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Open Country
Sat  6.10 - 6.35am
Thurs 1.30 - 2.00pm (rpt)
Local people making their corner of rural Britain unique
This week
Saturday 1 November
Repeated Thursday 6 November
Listen to this programme in full
Stephen Harris and charles Campion
On this week's Open Country Food writer Charles Campion is in Seasalter looking at how salt and food preservation shaped the landscape. 

It may not look like it now, but Seasalter, near Whitstable on the Kent coast, was a very important place in the area’s culinary history. Landscape investigator Mark Harrison explains what factors came together to make this area perfect for people to live in. Mark has studied the area for nearly 40 years and keeps a log of much of it on his website Timescapes.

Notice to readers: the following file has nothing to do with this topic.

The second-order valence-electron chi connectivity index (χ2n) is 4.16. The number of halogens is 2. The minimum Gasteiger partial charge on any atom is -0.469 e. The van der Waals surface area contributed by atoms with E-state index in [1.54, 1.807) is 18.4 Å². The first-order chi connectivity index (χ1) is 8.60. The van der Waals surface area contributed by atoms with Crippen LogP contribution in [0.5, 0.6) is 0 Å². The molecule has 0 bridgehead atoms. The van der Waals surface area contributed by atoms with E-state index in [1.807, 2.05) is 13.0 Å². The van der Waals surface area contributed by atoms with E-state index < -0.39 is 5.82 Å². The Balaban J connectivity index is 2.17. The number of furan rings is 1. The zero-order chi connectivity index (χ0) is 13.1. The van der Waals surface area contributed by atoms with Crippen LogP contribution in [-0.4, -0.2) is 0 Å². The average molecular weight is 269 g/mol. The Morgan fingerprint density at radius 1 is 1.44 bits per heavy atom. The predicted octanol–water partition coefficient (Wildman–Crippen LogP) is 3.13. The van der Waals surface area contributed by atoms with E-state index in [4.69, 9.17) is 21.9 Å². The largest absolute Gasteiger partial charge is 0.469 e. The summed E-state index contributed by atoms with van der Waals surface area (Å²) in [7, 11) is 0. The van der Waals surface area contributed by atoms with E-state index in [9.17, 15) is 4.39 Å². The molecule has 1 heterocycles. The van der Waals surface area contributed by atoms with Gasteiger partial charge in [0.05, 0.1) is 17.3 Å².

Charles hits the beach with chef and historian Stephen Harris. In his restaurant, the Sportsman, he uses local ingredients to try to capture what he calls the “terroir” or flavour of the area. It’s a taste he describes as meaty, briney and of course, salty. Much of this has to do with making his own salt and he teaches Charles the secrets.

Next it’s off to the Blean forest near Canterbury, and Charles goes foraging with Fergus Drennan. Fergus, also known as Fergus the Forager, runs courses on how to live off the wild food that grows in forests and hedgerows. He and Charles go looking for mushrooms, while chatting about how important this forest was to the salt makers back on the beach.

One source of local food for the Sportsman is Monk’s Hill Farm, which sits on the high ground among the Seasalter marshes. Farm manager Richard Stephens explains to Charles the joys and the trials of having a working farm so close to the sea.
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